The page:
Morro Bay’s road safety plan has been released for public comment and one public meeting on the document has already been held.
The City of Morro Bay announced Dec. 10 that its “Local Roadway Safety Plan” or LRSP, had been posted on its website and public comments were being taken now. (See: www.morrobayca.gov/1058/Local-Roadway-Safety-Plan-LRSP to review the plan.)
The City got a grant from Caltrans to conduct the study, hiring consultants, Kimley-Horn, to work with City staff, advisory boards, the public and representatives from other public agencies, on the plan.
Basically, the LRSP identifies, analyses and develops ways to improve road safety on the City’s network of roads, about 33 miles of them within the City Limits. Part of this is to analyze crash data to find locations in town that have high incidents of car crashes and to look at how various physical barriers “inhibit safety for all roadway users.” A previous crash data analysis, done as part of a project to build a roundabout at Main Street and Hwy 41, identified that intersection as having the highest number of crashes of anywhere in the city.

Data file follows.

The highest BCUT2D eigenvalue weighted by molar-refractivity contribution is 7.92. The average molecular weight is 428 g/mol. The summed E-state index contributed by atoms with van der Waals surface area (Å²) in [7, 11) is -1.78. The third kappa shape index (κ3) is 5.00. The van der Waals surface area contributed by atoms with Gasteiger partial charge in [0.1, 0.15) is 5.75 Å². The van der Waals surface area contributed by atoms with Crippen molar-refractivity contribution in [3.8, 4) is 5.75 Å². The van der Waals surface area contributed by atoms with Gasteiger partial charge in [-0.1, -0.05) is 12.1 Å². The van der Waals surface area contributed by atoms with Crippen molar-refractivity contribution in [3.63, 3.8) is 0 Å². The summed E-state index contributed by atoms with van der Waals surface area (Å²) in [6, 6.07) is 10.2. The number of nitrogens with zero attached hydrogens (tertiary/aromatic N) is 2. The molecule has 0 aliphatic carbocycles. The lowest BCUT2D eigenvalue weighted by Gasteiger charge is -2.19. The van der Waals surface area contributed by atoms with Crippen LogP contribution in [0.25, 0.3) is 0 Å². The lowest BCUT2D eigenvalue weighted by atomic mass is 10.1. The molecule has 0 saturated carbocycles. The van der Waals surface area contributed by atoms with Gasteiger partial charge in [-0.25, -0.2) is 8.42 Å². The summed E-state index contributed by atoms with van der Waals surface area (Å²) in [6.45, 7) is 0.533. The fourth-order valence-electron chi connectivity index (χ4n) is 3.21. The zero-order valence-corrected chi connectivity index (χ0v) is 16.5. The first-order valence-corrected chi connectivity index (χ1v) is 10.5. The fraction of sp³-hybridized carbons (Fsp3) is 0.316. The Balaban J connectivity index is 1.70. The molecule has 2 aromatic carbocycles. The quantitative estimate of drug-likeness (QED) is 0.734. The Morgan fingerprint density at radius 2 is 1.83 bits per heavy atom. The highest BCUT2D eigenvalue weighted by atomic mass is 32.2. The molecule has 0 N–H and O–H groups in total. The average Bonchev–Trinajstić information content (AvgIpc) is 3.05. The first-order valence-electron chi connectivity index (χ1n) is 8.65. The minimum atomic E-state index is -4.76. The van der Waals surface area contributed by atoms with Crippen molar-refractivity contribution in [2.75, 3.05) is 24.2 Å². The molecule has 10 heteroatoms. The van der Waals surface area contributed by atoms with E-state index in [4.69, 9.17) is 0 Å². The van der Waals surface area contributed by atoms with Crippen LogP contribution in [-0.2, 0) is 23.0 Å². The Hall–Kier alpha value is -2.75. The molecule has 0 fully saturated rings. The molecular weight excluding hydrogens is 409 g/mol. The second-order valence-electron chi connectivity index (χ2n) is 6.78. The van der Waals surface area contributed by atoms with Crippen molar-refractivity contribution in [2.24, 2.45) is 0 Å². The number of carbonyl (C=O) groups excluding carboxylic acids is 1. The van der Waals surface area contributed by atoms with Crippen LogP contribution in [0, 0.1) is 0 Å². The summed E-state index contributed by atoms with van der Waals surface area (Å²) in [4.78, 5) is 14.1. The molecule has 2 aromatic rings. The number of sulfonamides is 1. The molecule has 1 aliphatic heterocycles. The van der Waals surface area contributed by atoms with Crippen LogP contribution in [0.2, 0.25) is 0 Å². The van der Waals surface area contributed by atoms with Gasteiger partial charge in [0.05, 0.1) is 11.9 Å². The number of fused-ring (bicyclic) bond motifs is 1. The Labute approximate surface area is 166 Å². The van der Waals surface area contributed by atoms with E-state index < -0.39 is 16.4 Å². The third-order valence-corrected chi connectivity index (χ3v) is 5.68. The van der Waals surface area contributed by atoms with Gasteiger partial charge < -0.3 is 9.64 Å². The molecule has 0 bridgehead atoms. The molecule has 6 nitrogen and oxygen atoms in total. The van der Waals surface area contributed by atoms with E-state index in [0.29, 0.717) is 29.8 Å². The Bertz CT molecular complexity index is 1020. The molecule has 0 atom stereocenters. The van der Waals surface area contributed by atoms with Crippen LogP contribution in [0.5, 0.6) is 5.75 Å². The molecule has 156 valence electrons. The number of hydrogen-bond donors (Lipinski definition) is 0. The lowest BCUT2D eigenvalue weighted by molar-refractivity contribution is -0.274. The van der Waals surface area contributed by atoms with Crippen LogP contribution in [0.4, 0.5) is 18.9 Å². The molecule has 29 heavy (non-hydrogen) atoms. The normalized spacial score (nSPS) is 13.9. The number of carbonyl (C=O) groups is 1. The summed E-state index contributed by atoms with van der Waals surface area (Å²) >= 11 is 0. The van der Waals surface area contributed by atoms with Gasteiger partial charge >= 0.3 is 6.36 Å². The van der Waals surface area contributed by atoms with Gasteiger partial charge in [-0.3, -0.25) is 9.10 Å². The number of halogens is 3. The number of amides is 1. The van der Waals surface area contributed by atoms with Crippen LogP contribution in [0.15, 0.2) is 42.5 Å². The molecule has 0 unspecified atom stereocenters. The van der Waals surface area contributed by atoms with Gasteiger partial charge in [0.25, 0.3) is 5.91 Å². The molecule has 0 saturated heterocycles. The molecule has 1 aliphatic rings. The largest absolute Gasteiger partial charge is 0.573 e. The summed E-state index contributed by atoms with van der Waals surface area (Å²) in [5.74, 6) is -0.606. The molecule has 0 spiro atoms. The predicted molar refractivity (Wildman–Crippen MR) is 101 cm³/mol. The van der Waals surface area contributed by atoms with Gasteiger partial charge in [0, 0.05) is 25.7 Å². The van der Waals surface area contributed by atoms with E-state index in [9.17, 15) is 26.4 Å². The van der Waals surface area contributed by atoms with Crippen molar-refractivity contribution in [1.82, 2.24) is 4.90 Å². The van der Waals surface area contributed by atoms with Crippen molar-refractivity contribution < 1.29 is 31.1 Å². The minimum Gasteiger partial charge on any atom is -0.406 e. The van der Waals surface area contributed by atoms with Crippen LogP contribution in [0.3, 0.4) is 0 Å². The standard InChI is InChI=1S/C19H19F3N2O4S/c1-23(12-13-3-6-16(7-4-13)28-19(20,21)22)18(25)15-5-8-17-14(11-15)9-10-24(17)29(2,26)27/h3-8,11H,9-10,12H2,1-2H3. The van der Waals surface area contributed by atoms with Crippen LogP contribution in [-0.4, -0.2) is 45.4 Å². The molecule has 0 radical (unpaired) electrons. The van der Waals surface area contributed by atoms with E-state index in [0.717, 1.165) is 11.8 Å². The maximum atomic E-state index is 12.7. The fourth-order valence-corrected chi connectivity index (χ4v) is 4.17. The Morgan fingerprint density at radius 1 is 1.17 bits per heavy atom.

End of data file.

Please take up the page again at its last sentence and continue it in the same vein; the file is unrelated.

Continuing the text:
It’s driven by “the Four E’s of Safety” — engineering, enforcement, education and emergency response — “to encourage safer driver behavior and better severity outcomes.”
According to the plan summary, goals of the LSRP include:
• Identify areas with a high risk for crashes;
• Illustrate the value of a comprehensive safety program and the systemic process;
• Plan future safety improvements for near-, mid- and long-term; and,
• Define safety projects for HSIP and other program funding consideration.
Among the many safety issues the plan developed a half dozen to emphasize: speeding; cut-through traffic; drivers ignoring signals and stop signs; lighting; pedestrians; and bicycles.
Readers can see the draft plan, which was discussed by the Public Works Advisory Board at its last meeting, at: www.morrobayca.gov/1058/Local-Roadway-Safety-Plan-LRSP. Comments on the plan can be emailed to: LRSP@morrobayca.gov.
The plan, once PWAB is done with it, would go to the City Council for adoption and would serve as a guide for the staff to prioritize projects that would improve road safety in town and to seek funding to pay for it.